Jump to content
Fly Tying


  • Content Count

  • Joined

Posts posted by haziz

  1. 3 hours ago, Moshup said:

    OP is from Massachusetts.


    I do live in Western Mass. I intend to use these mainly on the Farmington in Connecticut, a little south of me, as well as the Swift river in Massachusetts, although the Swift is not famous for it's Hendrickson hatch. Not sure about the Ware river. I will visit the Beaverkill and Willowemoc in the the Catskills in early June for a couple of days, but it maybe too late in the season for Hendricksons.

    In summary, these are intended mainly for the Farmington river in Connecticut.

  2. On 3/3/2021 at 6:20 PM, redietz said:

    I believe that all of the suggested substitutes are legal here.

    With possibly one or two exceptions (e.g. it is legal to hunt Wilson's Snipe in most states), it is illegal to sell or even possess most of the species mentioned in this video in the USA.

  3. I was going to say "wingless Catskill style dry flies", but I figured that by making them wingless we are deviating from the Catskill style, and I realize that some originated elsewhere, e.g. the Adams originated in Michigan.

    What do you think of "wingless" flies with traditional hackle and tailing, but lacking simulation of Mayfly wings? There is some tradition in this for e.g. Art Flick's Dun and Cream Variants.

    Basically hackled variants of the Adams, BWO, Hendrickson, March Brown etc. in addition to the Art Flick's Variants (which I would also alter in the sense of a dubbed rather than quill body), but lacking the traditional "wing".

    Does the trout care about the Mayfly wing? Do they see it clearly eyeing the fly from below? Do they care?

    Obviously I am aiming at simplifying the tying of the fly from both a difficulty and time spent tying each perspective.

    Opinions, feedback or banter welcome.

  4. I mailed mine today. For anyone who is interested, the recipe for my Caddisfly Larva is:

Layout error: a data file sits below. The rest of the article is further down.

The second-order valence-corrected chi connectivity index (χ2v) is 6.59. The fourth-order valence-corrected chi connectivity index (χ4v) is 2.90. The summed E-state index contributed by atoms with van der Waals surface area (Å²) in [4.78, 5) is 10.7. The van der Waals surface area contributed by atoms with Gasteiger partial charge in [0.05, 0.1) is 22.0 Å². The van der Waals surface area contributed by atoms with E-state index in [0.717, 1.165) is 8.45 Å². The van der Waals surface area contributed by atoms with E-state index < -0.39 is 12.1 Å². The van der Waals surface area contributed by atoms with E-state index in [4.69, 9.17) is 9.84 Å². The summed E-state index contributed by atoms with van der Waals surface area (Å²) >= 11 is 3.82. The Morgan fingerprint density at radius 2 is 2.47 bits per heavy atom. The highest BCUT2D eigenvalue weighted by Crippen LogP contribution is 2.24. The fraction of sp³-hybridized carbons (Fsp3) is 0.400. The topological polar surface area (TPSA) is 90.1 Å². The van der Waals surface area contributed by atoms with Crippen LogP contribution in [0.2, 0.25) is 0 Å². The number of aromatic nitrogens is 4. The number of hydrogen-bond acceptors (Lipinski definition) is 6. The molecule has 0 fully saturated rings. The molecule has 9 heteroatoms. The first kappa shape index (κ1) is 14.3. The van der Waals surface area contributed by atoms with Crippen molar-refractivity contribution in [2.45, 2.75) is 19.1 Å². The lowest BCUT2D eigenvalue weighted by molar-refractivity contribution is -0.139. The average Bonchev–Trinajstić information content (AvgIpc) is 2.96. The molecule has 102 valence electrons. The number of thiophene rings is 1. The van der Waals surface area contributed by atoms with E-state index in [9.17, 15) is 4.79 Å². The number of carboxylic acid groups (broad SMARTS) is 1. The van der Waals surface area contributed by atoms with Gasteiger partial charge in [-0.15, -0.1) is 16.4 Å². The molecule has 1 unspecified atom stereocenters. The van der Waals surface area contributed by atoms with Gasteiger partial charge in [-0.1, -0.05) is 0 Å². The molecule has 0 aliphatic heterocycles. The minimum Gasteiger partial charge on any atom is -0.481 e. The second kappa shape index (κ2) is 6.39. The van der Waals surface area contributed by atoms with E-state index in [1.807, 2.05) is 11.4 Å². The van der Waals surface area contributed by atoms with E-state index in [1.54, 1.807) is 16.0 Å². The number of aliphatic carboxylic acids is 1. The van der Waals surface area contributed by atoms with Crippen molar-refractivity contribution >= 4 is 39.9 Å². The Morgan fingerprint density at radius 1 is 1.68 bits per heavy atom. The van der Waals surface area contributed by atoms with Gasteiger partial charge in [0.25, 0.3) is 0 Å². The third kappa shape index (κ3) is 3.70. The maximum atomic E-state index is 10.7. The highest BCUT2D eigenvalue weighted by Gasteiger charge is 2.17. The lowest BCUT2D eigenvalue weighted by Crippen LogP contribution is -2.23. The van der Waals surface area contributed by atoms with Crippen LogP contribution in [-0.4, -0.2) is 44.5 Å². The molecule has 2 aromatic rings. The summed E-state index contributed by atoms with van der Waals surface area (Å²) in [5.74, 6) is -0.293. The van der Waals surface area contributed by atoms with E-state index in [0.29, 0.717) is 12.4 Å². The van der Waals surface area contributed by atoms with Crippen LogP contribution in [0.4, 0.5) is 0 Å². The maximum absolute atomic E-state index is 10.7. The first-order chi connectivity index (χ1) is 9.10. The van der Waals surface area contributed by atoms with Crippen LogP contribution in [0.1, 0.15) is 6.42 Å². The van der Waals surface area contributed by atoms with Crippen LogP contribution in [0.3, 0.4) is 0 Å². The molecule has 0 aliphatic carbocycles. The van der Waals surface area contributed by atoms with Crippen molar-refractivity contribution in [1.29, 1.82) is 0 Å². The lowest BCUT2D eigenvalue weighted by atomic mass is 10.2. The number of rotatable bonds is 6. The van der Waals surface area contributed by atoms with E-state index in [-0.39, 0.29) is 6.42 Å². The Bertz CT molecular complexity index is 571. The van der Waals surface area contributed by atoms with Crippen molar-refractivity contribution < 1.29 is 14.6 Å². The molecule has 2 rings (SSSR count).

- Wet fly hook (actually Daiichi 1530)

    - 6/0 thread (Brown Uni)

    - 6 to 7 turns of 0.15 lead free wire

    - Australian Possum dubbing in golden olive for the body

    - Australian Possum dubbing in brown for the head

    - Chartreuse colored copper wire ("Brassie" size) for the rib

    It is mostly following a pattern by Tim Flagler.

    This is a bad picture of a prototype. The final flies had brown instead of black "heads":



  5. On 9/24/2020 at 8:33 PM, Mark Knapp said:

    I went into my fly tying room to look for my Opti-visors and this is what I saw. I should probably a little be ashamed but I'm really not. What with moose season and all I haven't had time to straighten up.

    It's probably all about priorities, and you can see where mine are. I'll get to it somewhere between goose season/soft water fishing and ice fishing.



    It's a mess, I know. They say the first step in solving a problem is acknowledging it. I think I see a problem.


    A mess? What are you talking about! Looks perfectly organized to me.

    I am not kidding!



  6. 7 hours ago, niveker said:

    I'm on the opposite side of the CT River from you. 

    From what I can recall, the United States Whip Company became the US Line Company, which became or created as a subsidiary the Universal Vice Corp..............


    Ah yes, of course; THE whip capital of the world! Much to my surprise, there is actually still a whip manufacturer left in Westfield. Westfield Whip; the last one standing!



  7. Looking at the latest edition of Leiser's book, he lists Universal Vise, even listing a website for them! Sadly, it is no longer valid. Turns out they were based in the next town over from me!

    Anybody have any info regarding the company, and the company's history? When did they go out of business?


  8. Sparkle Dun. Here tied on a size 10 hook since I still struggle with spinning deer hair and with the proportions on this fly. I really hate spinning deer hair, meaning, so far, I stink at it! It does not show well on the pictures, but the deer hair "wings" on this fly are fairly asymmetrical.

    I found the fly (commercially tied) to be quite productive this morning, so I had to try!

    Any input or feedback is welcome.






  9. 7 hours ago, WWKimba said:

    I look forward to seeing the Buggers and I'll have your name first on the NYMPH Swap when I post it's sign-up (in a little over a week from now or so).



    And to be really...really premature, count me in for Partridge and Orange, for the wet fly swap. Question is should I go all Partridge and Orange, or go wild and give you Partridge and Orange, Partridge and Yellow and Partridge and Olive!? Hmmm, decisions, decisions.....

    I'd better start cracking on those Woolly Buggers....



  • Create New...